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The string class is an abstract data type. This means it is not a built-in, primitive data type like int or char. Instead, it is a programmer-defined data type that accompanies the C++ language. It provides many capabilities that make storing and working with strings easy and intuitive. Chapter 10 Characters, C-Strings, and More About the string Class In the function countChars, strPtr points to the C-string that is to be searched and ch contains the character to look for.The first operand is less than the second operand if the mismatched character in the first operand is less than its counterpart in the second operand. Likewise, the first operand is greater than the second operand if the mismatched character in the first operand is greater than its counterpart in the second operand.

The while loop in lines 41 through 46 repeats as long as the character that strPtr points to is not the null terminator: while (*strPtr != ‘’) Inside the loop, the if statement in line 43 compares the character that strPtr points to with the character in ch: if (*strPtr == ch) If the two are equal, the variable times is incremented in line 44. ( times keeps a running total of the number of times the character appears.) The last statement in the loop is strPtr++; This statement increments the address in strPtr.

This causes strPtr to point to the next character in the string. Then, the loop starts over. When strPtr finally reaches the null terminator, the loop terminates, and the function returns the value in times. For another example, see the String Manipulation Case Study, available for download from the book’s companion Web site at . The counter is updated in line 25 and then the user is asked for the next number. When all the numbers are entered, the user terminates the loop by entering ‘ Q’ or ‘ q’. If one or more numbers are entered, their average is displayed.

The string-to-numeric conversion functions can also help with a common input problem. Recall from Chapter 3that using cin >> and then calling cin.get causes problems because the >> operator leaves the newline character in the keyboard buffer. When the cin.get function executes, the first character it sees in the keyboard buffer is the newline character, so it reads no further. The same problem exists when a program uses cin >> and then calls cin.getline to read a line of input. For example, look at the following code.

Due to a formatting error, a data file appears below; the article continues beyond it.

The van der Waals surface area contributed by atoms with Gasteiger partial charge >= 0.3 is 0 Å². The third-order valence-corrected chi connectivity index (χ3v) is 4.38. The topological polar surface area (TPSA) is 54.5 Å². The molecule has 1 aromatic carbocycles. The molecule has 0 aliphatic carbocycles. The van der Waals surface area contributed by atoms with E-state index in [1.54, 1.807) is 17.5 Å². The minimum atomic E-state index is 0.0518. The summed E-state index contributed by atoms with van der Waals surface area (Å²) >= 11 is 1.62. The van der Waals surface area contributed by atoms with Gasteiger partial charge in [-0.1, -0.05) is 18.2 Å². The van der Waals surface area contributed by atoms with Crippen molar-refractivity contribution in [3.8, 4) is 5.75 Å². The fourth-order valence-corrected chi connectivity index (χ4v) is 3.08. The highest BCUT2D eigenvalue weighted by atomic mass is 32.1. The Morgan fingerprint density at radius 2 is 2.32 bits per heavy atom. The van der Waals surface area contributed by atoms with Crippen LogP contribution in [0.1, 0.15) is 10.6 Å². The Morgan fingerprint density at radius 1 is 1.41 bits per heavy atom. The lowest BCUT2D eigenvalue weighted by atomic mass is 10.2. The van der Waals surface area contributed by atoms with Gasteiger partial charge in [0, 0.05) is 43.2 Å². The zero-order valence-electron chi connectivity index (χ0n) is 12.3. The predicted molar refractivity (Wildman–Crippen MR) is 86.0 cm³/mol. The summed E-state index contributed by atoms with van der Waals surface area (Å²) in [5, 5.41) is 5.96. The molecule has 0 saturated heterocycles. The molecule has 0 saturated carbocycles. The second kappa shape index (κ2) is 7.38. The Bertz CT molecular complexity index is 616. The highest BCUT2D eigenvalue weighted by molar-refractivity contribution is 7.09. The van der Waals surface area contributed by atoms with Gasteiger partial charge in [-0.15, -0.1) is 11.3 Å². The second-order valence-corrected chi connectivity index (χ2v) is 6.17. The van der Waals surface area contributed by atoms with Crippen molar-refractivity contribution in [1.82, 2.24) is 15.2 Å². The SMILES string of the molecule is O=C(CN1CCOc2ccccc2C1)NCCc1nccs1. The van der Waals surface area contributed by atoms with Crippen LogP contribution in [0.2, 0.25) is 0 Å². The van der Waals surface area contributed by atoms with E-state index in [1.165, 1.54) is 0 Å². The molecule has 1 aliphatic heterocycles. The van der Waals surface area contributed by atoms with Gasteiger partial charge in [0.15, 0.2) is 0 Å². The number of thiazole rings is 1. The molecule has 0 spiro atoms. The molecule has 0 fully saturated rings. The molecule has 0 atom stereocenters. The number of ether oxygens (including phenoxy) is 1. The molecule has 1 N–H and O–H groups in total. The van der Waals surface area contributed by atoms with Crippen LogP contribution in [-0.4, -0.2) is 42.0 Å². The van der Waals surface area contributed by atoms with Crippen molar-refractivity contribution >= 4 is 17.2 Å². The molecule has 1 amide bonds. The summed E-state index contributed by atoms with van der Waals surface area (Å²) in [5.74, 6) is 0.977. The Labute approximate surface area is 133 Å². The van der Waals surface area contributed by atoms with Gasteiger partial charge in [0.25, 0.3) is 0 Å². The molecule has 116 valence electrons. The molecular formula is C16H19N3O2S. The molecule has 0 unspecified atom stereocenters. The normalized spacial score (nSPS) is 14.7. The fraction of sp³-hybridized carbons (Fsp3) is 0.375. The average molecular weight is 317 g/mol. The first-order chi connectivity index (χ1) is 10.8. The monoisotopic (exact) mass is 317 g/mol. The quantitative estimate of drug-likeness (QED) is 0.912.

(Assume idNumber is an int and name is a char array.)  There is a great difference between a number that is stored as a string and one stored as a numeric value. The string “ 26792” isn’t actually a number, but a series of ASCII codes representing the individual digits of the number. It uses six bytes of memory (including the null terminator). Because it isn’t an actual number, it’s not possible to perform mathematical operations with it, unless it is first converted to a numeric value. Several functions exist in the C++ library for converting C-string representations of numbers into numeric values.

Table 10-4shows some of these. Note that all of these functions require the cstdlib header file. Relational operators perform comparisons on string objects in a fashion similar to the way the strcmp function compares C-strings. One by one, each character in the first operand is compared with the character in the corresponding position in the second operand. If all the characters in both strings match, the two strings are equal. Other relationships can be determined if two characters in corresponding positions do not match.